Macmillan advises that if children sense you are vague or hiding something they may not believe you are telling the truth, increasing their stress.

In this spirit, the charity says it fine to acknowledge that you don’t know the answer to some questions, and to tell children you will find out the answer. 

CRUK also advises parents to tell children on the weekend if possible, rather than on a school day as this gives kids more time to process the news and ask any follow-up questions they might have. 

The charity says you can show you are upset or to cry when telling children about your disease. In fact, it adds this may help children process their own feelings about it.

CRUK adds: ‘Show your children that you love them by telling them and hugging them. And remind them that they will always be looked after.’

Some of the typical concerns young children have are that they have somehow caused the disease or that that cancer is contagious. 

Teenagers will typically understand more about the disease and how it works, the charities say. However, they can be less forthcoming than younger children and be afraid to ask too much. 

Some practical tips for children include having a family calendar that includes your hospital appointments as well as family activities.

CRUK says: ‘This helps them understand the changes, give them a sense of control, and helps them manage their own expectations.’

Another suggestion is to make a ‘worry box’ for children where they can write down and place their worries. 

‘You can ask your children if you are allowed to look at their worries,’ CRUK says. 

Young children can often have separation anxiety with a parent undergoing cancer treatment.

CRUK suggest one potential option is to ‘have a special soft toy that you wrap in your t-shirt for them to cuddle.’

‘Or have two soft toys, and you keep one and they keep the other. It forms a connection that can soothe them.’ 

Kate’s cancer battle in her own words: The Princess of Wales’ emotional video statement in full 

I wanted to take this opportunity to say thank you, personally, for all the wonderful messages of support and for your understanding whilst I have been recovering from surgery.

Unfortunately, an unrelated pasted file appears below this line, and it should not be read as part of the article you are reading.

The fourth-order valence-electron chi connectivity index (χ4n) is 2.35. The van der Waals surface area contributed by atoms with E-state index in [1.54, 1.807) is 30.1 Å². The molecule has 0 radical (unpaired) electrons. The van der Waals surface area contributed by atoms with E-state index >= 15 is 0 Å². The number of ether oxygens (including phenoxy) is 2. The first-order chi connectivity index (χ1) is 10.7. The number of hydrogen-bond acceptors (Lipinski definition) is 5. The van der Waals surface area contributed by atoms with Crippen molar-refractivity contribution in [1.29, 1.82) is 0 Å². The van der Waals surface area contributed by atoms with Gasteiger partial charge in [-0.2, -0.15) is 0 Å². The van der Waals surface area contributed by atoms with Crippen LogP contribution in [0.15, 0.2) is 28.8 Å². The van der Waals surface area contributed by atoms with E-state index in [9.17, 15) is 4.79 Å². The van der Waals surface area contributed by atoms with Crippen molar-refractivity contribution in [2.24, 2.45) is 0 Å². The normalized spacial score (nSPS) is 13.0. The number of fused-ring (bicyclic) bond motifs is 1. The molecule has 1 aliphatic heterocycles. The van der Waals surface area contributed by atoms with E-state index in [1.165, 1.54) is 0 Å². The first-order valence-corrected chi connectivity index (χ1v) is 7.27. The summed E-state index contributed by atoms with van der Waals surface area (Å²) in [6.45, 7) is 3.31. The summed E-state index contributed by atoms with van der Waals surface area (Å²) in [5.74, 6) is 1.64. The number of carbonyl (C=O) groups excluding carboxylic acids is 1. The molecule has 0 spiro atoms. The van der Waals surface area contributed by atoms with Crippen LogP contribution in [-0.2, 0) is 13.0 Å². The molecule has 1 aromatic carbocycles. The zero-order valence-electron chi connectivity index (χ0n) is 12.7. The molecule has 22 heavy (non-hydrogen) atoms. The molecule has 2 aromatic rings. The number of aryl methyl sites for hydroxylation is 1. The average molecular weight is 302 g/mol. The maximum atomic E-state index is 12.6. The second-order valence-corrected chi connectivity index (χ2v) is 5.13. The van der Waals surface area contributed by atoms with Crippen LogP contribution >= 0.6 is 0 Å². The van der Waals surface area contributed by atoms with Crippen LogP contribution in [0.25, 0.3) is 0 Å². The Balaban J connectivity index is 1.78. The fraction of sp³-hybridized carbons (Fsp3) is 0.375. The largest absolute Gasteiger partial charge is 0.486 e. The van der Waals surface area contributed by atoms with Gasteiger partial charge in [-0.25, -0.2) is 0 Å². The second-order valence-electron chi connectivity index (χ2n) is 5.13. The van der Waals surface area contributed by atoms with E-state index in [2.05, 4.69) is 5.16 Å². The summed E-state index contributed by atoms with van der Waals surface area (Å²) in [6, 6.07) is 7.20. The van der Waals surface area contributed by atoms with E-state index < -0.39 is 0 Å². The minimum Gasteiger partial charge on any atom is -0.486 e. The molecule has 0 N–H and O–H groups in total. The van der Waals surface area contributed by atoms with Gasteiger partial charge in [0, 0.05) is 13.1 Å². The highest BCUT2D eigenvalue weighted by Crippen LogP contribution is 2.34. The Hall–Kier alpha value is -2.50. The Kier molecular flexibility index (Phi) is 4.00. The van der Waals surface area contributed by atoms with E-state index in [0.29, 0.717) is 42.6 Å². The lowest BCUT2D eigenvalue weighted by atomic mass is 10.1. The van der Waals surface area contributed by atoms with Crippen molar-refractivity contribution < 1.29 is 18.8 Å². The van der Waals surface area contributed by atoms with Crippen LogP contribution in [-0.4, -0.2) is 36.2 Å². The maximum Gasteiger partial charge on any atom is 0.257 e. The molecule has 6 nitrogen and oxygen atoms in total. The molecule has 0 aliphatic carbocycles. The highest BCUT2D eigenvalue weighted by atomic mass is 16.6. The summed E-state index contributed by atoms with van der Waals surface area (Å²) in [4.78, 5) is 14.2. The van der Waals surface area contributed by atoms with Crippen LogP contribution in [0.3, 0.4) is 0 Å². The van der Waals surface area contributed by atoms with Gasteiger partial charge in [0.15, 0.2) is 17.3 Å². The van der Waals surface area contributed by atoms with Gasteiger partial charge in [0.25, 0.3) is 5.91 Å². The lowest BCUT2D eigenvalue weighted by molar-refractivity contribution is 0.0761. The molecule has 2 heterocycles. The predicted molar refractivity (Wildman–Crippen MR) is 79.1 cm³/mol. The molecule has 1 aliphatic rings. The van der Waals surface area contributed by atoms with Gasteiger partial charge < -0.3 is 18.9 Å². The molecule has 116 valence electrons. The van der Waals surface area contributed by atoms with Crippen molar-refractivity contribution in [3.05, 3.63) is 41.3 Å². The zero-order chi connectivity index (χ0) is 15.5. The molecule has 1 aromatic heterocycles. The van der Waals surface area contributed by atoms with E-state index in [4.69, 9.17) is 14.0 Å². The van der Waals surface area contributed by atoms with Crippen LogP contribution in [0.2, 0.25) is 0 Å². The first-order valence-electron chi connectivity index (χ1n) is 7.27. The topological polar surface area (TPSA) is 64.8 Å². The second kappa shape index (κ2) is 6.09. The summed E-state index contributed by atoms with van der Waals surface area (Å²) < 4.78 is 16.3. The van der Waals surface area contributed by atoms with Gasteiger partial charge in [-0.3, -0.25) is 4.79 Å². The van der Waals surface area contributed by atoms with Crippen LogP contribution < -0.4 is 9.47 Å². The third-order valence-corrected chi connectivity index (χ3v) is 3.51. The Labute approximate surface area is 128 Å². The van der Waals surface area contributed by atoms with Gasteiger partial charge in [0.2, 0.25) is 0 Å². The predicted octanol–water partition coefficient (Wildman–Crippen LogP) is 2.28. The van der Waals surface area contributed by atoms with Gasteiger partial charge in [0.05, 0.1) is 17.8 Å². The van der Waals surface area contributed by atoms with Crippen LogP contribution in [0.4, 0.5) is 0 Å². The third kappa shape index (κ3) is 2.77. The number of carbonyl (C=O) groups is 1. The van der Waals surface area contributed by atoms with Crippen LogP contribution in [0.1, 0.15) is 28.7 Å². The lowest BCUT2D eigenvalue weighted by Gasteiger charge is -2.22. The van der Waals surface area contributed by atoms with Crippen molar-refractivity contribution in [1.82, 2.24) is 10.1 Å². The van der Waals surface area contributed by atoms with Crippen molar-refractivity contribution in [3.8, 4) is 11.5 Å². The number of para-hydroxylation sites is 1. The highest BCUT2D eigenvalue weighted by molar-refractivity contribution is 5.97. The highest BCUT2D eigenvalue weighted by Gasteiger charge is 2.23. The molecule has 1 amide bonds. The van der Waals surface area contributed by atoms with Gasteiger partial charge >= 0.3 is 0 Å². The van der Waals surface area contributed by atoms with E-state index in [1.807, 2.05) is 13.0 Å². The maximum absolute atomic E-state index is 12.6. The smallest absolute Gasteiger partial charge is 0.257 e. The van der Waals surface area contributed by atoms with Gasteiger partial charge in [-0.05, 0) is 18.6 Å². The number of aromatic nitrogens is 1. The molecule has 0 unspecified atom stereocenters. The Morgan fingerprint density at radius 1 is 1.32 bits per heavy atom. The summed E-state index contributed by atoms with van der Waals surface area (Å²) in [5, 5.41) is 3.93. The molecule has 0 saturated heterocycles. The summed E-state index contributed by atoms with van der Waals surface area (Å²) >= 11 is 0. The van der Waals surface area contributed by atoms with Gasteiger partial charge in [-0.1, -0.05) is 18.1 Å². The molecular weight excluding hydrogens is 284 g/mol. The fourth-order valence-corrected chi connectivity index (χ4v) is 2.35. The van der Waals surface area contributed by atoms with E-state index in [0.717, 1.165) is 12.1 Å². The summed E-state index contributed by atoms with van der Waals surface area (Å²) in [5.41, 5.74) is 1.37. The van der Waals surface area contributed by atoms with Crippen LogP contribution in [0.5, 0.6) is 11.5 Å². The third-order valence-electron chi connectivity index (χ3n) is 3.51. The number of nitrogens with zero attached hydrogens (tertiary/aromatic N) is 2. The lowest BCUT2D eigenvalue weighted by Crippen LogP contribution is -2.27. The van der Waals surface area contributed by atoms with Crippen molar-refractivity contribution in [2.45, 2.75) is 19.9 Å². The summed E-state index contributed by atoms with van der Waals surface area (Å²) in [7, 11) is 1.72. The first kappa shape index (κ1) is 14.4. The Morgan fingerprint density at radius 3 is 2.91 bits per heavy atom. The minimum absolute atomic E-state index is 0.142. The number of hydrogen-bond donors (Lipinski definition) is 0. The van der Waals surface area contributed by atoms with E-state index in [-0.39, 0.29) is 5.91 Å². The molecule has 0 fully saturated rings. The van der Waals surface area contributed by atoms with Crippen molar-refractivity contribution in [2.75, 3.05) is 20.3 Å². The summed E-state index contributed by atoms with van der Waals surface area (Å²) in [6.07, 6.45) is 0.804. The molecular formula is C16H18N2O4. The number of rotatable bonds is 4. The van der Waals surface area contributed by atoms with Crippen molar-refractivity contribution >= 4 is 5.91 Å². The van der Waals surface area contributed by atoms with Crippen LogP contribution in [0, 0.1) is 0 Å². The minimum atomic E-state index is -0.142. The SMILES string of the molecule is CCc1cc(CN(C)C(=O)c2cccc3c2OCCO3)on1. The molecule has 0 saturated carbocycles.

It has been an incredibly tough couple of months for our entire family, but I’ve had a fantastic medical team who have taken great care of me, for which I am so grateful.

In January, I underwent major abdominal surgery in London and at the time, it was thought that my condition was non-cancerous. The surgery was successful. However, tests after the operation found cancer had been present. My medical team therefore advised that I should undergo a course of preventative chemotherapy and I am now in the early stages of that treatment.

This of course came as a huge shock, and William and I have been doing everything we can to process and manage this privately for the sake of our young family.

As you can imagine, this has taken time. It has taken me time to recover from major surgery in order to start my treatment. But, most importantly, it has taken us time to explain everything to

George, Charlotte and Louis in a way that is appropriate for them, and to reassure them that I am going to be ok.

As I have said to them; I am well and getting stronger every day by focusing on the things that will help me heal; in my mind, body and spirits.

Having William by my side is a great source of comfort and reassurance too. As is the love, support and kindness that has been shown by so many of you. It means so much to us both.

We hope that you will understand that, as a family, we now need some time, space and privacy while I complete my treatment. My work has always brought me a deep sense of joy and I look forward to being back when I am able, but for now I must focus on making a full recovery.

At this time, I am also thinking of all those whose lives have been affected by cancer. For everyone facing this disease, in whatever form, please do not lose faith or hope. You are not alone.

Kate MiddletonCancer